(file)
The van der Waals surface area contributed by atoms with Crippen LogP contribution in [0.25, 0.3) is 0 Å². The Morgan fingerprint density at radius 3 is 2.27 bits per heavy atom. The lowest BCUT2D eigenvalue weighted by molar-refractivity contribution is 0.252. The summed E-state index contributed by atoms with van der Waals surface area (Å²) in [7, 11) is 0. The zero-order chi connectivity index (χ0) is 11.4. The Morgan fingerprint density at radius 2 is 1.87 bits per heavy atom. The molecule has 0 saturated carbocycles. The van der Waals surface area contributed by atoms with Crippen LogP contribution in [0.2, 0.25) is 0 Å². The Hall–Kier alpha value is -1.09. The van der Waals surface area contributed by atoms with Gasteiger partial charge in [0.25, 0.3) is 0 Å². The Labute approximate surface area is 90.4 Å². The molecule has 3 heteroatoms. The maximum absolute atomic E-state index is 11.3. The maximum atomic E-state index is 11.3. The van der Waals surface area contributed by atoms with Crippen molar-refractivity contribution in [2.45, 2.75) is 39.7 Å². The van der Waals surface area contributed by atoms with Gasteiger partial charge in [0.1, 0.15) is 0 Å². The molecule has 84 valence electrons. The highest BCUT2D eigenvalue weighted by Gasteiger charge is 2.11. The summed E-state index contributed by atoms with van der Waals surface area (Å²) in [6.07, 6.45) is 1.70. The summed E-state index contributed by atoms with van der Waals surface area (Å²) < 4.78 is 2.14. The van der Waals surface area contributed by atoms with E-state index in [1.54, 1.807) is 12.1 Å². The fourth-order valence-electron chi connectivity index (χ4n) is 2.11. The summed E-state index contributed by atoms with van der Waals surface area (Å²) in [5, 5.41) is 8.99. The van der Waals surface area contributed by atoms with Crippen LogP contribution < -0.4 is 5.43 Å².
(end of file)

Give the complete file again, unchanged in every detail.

The van der Waals surface area contributed by atoms with Crippen LogP contribution in [0.25, 0.3) is 0 Å². The Morgan fingerprint density at radius 3 is 2.27 bits per heavy atom. The lowest BCUT2D eigenvalue weighted by molar-refractivity contribution is 0.252. The summed E-state index contributed by atoms with van der Waals surface area (Å²) in [7, 11) is 0. The zero-order chi connectivity index (χ0) is 11.4. The Morgan fingerprint density at radius 2 is 1.87 bits per heavy atom. The molecule has 0 saturated carbocycles. The van der Waals surface area contributed by atoms with Crippen LogP contribution in [0.2, 0.25) is 0 Å². The Hall–Kier alpha value is -1.09. The van der Waals surface area contributed by atoms with Gasteiger partial charge in [0.25, 0.3) is 0 Å². The Labute approximate surface area is 90.4 Å². The molecule has 3 heteroatoms. The maximum absolute atomic E-state index is 11.3. The maximum atomic E-state index is 11.3. The van der Waals surface area contributed by atoms with Crippen molar-refractivity contribution in [2.45, 2.75) is 39.7 Å². The van der Waals surface area contributed by atoms with Gasteiger partial charge in [0.1, 0.15) is 0 Å². The molecule has 84 valence electrons. The highest BCUT2D eigenvalue weighted by Gasteiger charge is 2.11. The summed E-state index contributed by atoms with van der Waals surface area (Å²) in [6.07, 6.45) is 1.70. The summed E-state index contributed by atoms with van der Waals surface area (Å²) < 4.78 is 2.14. The van der Waals surface area contributed by atoms with E-state index in [1.54, 1.807) is 12.1 Å². The fourth-order valence-electron chi connectivity index (χ4n) is 2.11. The summed E-state index contributed by atoms with van der Waals surface area (Å²) in [5, 5.41) is 8.99. The van der Waals surface area contributed by atoms with Crippen LogP contribution < -0.4 is 5.43 Å².